Jenny hides behind her "mother" while the mother performs the actions for the chores. The children in the circle move "forward and back" while they sing. At the end of last verse all the girls making up the circle gives a loud shriek, and "Jenny" {or the ghost of Jenny Jones} runs out and tries to tag someone, who now becomes the new 'Jenny'.

The authors wrote that "Jenny Jones" was probably originally "Jenny my joe", or "joy".

Note: I first provided information about this song in this discussion thread that I started in 2004
"The Origin Of Aunt Jenny Died".
25. [presents lyrics to the song "Jenny O Jones" as sung by Pansy Richardson, Mobile, July 10, 1947.
Here are the notes about that song:
"This game has a well-developed dramatic structure and has as its prevailing theme the nature of death. It appears in Gomme, in Newell, and in the Opies (1985:254-60) as well as in other collections. Gomme (1:260-83) has seventeen variants, with slightly different instructions, and apparently received so many submissions that she didn't print them all. The game has been the subject of poetry, and was the source of a popular American song, "Jennie Jenkins."

The plot is a resurrection drama, but with several fascinating twists. A line of suitors approach in a courtship appeal, but a "mother" character has the spoken part and keeps Jenny hidden. The mother rejects the suitors with excuses ("ironing," etc.), which proceed by various routes to the eventual discovery of Jenny's death. Jenny, who has been hidden behind the mother, is revealed laying dead. Then there are various enactments of Jenny's funeral, and she is sometimes brought back to life. "The appeal of the game," say the Opies (1985:258), "must have lain in the mesmeric to-ing and fro-ing of the request and repulse, and the mock solemnity of the funeral, which burst into sudden excitement when 'Janet jo' or 'Jenny' came to life and chased the mourners...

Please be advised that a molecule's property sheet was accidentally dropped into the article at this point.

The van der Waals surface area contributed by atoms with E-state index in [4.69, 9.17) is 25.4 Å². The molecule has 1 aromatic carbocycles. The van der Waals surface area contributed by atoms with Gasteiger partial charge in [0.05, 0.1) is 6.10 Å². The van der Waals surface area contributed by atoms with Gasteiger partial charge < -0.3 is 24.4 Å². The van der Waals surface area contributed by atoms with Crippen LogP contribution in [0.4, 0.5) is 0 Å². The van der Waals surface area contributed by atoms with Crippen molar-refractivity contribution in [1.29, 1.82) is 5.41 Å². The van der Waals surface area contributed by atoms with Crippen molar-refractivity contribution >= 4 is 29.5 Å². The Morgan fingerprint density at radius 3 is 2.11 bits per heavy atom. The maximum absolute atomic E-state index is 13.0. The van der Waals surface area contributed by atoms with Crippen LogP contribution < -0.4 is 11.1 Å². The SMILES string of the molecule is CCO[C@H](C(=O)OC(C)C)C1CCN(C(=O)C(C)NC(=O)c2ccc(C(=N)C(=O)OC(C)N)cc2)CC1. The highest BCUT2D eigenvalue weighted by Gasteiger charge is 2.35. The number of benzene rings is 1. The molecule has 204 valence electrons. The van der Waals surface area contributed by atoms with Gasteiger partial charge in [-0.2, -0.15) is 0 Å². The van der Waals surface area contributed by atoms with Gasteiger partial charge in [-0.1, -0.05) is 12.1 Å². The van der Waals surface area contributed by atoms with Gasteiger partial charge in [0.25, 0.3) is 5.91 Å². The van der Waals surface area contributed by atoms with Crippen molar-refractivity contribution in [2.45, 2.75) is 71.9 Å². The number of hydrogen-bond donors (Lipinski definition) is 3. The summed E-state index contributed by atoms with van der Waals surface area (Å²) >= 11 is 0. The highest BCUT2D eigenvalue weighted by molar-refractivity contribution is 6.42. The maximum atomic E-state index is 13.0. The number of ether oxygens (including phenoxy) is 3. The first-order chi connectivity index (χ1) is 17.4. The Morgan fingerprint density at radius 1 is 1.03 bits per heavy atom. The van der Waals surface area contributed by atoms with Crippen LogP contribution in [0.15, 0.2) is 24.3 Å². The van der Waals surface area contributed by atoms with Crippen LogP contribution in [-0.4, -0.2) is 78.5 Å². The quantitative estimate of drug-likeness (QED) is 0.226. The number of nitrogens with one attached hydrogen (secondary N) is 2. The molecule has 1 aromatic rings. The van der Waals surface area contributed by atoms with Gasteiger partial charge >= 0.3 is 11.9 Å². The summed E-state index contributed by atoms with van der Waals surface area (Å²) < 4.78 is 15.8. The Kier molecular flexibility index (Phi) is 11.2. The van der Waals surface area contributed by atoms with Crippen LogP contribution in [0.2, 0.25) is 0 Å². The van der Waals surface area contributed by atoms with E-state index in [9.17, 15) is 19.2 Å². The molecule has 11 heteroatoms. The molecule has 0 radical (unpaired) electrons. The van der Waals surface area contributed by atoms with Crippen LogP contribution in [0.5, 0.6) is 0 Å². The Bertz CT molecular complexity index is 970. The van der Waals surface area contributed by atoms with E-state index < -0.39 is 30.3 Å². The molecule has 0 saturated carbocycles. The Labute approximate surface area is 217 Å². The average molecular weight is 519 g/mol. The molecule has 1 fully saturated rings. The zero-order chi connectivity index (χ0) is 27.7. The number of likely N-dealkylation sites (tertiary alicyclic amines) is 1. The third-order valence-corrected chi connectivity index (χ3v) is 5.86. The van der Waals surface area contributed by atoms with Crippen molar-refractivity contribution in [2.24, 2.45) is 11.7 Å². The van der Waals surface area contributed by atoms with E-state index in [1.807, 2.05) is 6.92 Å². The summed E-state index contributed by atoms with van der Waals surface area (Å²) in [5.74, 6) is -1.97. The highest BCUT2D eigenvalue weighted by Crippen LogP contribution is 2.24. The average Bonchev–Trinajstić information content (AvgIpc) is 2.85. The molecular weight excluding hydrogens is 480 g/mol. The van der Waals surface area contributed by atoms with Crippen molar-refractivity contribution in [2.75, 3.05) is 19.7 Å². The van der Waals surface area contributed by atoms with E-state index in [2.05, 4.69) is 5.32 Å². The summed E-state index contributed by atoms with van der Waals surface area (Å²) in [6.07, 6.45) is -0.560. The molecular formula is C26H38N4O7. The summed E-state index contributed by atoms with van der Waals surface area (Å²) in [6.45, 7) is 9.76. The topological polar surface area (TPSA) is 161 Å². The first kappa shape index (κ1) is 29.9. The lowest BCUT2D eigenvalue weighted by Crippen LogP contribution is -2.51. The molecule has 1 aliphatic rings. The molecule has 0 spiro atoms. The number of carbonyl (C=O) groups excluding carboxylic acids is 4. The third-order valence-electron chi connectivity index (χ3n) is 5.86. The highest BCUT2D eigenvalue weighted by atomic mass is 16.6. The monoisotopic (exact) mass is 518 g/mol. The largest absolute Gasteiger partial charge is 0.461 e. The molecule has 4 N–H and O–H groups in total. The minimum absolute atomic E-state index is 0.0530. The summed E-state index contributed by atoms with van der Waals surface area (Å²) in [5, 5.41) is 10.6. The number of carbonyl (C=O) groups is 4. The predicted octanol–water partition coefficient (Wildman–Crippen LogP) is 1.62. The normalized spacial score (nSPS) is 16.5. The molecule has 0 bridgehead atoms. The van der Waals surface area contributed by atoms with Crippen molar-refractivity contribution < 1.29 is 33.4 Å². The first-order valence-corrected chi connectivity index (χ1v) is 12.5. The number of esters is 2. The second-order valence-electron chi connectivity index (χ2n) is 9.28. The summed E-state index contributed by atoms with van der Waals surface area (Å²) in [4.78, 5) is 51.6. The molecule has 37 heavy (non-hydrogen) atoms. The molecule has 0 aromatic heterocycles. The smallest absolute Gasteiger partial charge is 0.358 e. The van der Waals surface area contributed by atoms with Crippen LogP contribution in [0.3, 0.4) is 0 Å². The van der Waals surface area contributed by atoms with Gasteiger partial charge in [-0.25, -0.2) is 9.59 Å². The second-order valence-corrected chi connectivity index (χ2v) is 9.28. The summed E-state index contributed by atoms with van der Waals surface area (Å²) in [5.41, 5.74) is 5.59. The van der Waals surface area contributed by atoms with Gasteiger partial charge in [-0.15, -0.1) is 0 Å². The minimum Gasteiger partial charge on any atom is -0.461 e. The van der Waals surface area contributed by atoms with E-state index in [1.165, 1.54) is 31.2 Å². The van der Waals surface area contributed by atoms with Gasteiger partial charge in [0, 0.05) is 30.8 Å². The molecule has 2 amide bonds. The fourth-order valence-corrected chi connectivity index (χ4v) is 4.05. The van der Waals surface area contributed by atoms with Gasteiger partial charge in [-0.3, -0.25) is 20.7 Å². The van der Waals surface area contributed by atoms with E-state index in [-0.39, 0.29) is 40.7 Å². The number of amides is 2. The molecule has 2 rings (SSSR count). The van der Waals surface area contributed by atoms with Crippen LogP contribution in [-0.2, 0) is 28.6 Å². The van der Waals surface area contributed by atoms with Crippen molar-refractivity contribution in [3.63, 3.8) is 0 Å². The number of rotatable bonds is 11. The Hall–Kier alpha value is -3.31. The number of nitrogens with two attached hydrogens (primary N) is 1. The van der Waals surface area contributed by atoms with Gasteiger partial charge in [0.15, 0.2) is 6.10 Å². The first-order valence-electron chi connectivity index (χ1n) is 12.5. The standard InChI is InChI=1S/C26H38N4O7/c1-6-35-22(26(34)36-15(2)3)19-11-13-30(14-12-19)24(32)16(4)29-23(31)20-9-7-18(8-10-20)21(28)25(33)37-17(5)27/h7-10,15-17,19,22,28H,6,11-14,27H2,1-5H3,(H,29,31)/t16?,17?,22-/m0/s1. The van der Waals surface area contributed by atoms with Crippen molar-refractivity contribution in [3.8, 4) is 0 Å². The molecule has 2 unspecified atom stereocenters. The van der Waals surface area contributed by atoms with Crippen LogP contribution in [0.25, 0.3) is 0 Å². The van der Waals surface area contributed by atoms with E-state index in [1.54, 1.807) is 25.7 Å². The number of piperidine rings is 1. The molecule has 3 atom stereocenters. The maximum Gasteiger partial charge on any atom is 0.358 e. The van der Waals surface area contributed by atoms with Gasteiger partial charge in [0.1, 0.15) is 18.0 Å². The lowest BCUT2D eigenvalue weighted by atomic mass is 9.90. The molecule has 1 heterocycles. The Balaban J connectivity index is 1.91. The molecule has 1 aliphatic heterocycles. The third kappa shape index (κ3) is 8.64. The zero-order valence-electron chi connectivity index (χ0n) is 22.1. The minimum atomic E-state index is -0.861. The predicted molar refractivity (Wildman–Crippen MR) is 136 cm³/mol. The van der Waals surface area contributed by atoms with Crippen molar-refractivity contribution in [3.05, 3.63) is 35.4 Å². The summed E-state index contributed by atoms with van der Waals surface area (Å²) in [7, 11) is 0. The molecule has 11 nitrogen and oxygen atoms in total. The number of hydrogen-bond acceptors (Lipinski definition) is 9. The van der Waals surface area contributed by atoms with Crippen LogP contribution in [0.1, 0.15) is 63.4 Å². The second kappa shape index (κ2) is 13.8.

"...Newell says "Jenny Jones" "has been familiar in the Middle States since the memory of the oldest inhabitant" (1883:63). "Jones" derives from terms of endearment related to the English "Jo" and French "joie."...

[Performance] "Directions: This is a line game. The person taking the part of Miss Jenny O. Jones is seated. The line comes up to her singing and she answers. At the end, her ghost chases the group and the one who is caught becomes Miss Jenny O. Jones."
From Notes for the song "Jenny Jenkins"
"Opie-Games: "And at some time, long ago, a song-writer in America turned it ['Jenny Jones'] into the song 'Jennie Jenkins.'" - BS